5 Questions with… Jackson Cooper

The author of A Kids Book About Kindness shares why its message is timely — and not just for young ones.
As told to Ayn-Monique Klahre

Curtis Scott Brown Photography | courtesy Jackson Cooper

Longtime arts advocate and administrator Jackson Cooper grew up in Wake Forest and started working in the arts as a teenager, interning and volunteering at organizations like NC Theater and Carolina Ballet. In college at University of North Carolina Greenville, he created an arts administration degree for himself, working with the theater school and business schools and ended up graduation with a theater degree and a business major, and studied nonprofit organizational change. 

Since then, Cooper has worked for the Chamber Music of Raleigh, the NCMA and at the Alamo Drafthouse on New Bern programming movies. Cooper moved to Seattle a few years ago to work for the Pacific Northwest Ballet, and teaches at universities in Seattle and North Carolina. We talked to him about his new book, A Kids Book About Kindness

What made you want to write a book?

I always knew I wanted to write a kids book, and I was thinking about what big lessons I wanted future generations to know about. Each of my roles has had a component of writing about arts and advocacy, and I thought about how an artist shares their work and their craft, and how that’s so much about collaboration, sharing and giving. I though maybe I could write a kids book that incorporated my own experience. So I reached out to A Kids Co, which publishes books on different topics, and pitched a kids book about giving. They thought that seemed a little too specific, but as we were talking about it, I realized that giving was really just a component of kindness, and they loved that.

We signed a contract and I worked on the book with an editor, and it was great! It got published and I’ve just been getting incredible feedback. I didn’t realize how timely it would be. We’re coming out of COVID, we’re heading into an election year. February is Random Acts of Kindness Month. Kindness is really what unites the world. Also, even though it says it’s a kids’ book, I’ve been having a lot of adults and grown readers getting a lot out of it. 

What are they saying?

Well, one part of the book highlights how to be kind to yourself. Especially in this age of TikTok, where wellness can mean anything, it’s a simple message just to be kind to yourself, but also to be present for others. Kindness can take time and energy, and it’s meaningful to be out there for somebody, but also to consciously spend time and energy on yourself.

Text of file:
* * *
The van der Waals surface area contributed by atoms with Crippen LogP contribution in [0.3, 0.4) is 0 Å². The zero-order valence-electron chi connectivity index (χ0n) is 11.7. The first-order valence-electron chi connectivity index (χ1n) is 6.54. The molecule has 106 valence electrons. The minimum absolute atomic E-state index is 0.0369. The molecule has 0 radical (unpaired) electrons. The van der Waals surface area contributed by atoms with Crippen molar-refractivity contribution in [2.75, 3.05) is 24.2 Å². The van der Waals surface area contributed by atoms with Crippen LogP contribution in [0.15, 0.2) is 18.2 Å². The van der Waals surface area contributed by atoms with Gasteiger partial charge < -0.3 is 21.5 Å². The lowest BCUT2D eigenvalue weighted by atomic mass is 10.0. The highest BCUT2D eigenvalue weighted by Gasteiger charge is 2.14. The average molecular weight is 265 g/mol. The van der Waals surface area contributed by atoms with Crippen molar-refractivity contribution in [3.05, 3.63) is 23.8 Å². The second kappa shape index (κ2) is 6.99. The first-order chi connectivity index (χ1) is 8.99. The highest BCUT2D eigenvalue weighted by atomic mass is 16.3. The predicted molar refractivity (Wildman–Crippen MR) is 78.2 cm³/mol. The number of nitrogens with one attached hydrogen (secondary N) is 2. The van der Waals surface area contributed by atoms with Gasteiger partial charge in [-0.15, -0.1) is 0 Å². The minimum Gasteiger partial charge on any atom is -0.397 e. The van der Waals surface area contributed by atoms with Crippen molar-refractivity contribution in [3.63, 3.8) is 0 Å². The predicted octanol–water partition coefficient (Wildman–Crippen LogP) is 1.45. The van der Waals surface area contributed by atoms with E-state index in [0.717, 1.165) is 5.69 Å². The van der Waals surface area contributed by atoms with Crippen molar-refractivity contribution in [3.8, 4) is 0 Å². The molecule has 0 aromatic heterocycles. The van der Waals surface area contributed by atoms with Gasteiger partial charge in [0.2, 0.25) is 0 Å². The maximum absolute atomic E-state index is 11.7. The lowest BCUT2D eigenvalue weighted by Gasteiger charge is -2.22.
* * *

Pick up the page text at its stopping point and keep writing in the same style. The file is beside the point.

In the book, you break down kindness into four categories. How did you figure those out?

I just reflected on the situations where have people have said thank you for being kind. So often, we think that kindness has to be a big gesture — that person paid for my Starbucks or got me a gift — but I wanted the reader to realize that kindness can be both as big or as small as you want It to be. It’s as easy as smiling at a stranger at a grocery store, or checking in on a friend. 

That made me realize that kindness is a choice. We all have the tools to be kind every day, so the biggest thing is, let’s commit to doing at least one kind thing every day. It’s as simple as smiling or telling someone to have a good day, or texting to make sure they got home safe. We don’t want to set the bar too low, but we want to recognize that being kind is easy and accessible. It helps you feel good about yourself in a selfless way. 

Who is this book geared toward?

Well, obviously it’s geared toward kids, but also toward the parents and caregivers reading with them. As adults, we think we know what kindness is, but sometimes we forget that kindness is a choice. I think this book should be in the offices of CEOs, on the desks of university professors and teachers — in front of anyone who’s in charge of people, whose managing their success or supporting their growth. I hope people aren’t turned off that it’s called A Kids Book About Kindness, because it might resonate even more with adults who need to be reminded even more of these things. It’s an evergreen idea that’s accessible for anyone. 

How do you see this affecting these adult situations?

I think it’s important to give voice to these reminders, especially with things like workplace culture or politics. We’re striving for more equity among genders or races, and what’s missing from the conversation is kindness. When I see anti-LGBT or anti-trans legislation happening across the country, I see that kindness is what’s missing — we’re missing that unifying idea of being kind toward others, regardless of their identity. That’s what we need more of right year. Especially in an election year, when so much of the dialogue is negative, we need a tool to bring us closer to each other. We’re all connected and all together in this. I want to spread the word of kindness. 

This article was originally published on waltermagazine.com on February 15, 2024.